Çavuşin Kilisesi

Here’s a synth of Çavuşin Kilisesi. These were taken without a flash, so there’s a lot of noise as a byproduct of the editing necessary to reveal more than shadowy despair. Also, I forgot to set the white balance, so my camera randomly decided that the interior of the church merited at least six different white balance settings. Live and learn. Also, check out some of the individual photos over on flickr.

Catch and Recatch


Scholars say that the asses called akhdariyya, which are the largest and handsomest of the onagers, originated as follows: horses belonging to the kings of Persia reverted to a wild state and mated with she-asses, which brought forth these beautiful onagers. Others say that the akhdariyya are asses from the Kazima area that are virtually amphibious. But the mating of horses and asses can only yield mules, and mules do not have viable offspring: so how could the mating of these horses and she-asses have produced onagers which later multiplied in that part of the desert?

When the king of Persia captured an onager when out hunting, he would mark it with his name and the date of capture and let it go again. If by chance the same onager was captured a second time, the royal cipher was added to that of the previous monarch and the animal again released. In this way it was possible to gain information about the life span of these onagers. These animals, or some of them at least, may have migrated to that area, for the water, soil and air there exert an influence well known among experts; when you see an Arab in Khurasan with a fair moustache, a reddish complexion and a thick neck, you may be sure he is descended from a Bedouin of quite different physical characteristics who came and settled in the area.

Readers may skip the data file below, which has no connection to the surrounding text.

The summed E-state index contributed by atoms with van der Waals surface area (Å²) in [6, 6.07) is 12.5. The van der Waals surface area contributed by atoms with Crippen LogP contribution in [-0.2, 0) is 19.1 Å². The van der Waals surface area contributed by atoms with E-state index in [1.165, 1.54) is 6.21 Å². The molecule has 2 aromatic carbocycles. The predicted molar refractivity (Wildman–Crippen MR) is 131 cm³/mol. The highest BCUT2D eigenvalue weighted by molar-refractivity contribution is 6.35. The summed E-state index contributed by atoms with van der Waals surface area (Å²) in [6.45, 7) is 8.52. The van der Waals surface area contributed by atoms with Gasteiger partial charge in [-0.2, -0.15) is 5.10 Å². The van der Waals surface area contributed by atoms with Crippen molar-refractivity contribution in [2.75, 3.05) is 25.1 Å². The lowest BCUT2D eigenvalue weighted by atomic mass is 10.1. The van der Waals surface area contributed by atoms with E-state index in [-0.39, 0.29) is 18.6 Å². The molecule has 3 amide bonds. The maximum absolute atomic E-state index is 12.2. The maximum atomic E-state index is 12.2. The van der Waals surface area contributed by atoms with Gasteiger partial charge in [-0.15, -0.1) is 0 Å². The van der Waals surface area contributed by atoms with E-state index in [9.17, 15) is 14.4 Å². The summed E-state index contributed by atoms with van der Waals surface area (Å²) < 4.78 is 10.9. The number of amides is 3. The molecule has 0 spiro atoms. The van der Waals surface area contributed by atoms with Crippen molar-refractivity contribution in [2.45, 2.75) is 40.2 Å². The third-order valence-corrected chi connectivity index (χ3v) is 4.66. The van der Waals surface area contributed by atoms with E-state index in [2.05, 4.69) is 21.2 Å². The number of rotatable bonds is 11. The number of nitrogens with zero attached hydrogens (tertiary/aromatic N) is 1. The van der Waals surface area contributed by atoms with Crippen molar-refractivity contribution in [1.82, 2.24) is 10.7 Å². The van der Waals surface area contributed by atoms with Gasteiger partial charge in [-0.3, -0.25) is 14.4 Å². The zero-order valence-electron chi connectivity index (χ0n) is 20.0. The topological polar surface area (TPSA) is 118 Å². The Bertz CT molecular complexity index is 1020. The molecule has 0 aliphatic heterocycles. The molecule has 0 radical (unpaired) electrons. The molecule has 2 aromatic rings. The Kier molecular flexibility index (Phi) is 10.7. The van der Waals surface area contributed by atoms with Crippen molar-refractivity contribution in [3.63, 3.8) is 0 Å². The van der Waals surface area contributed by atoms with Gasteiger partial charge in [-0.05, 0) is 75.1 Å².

Charles Pellat, The Life and Works of Jāḥiẓ (Berkeley: UC Press, 1969) 186-187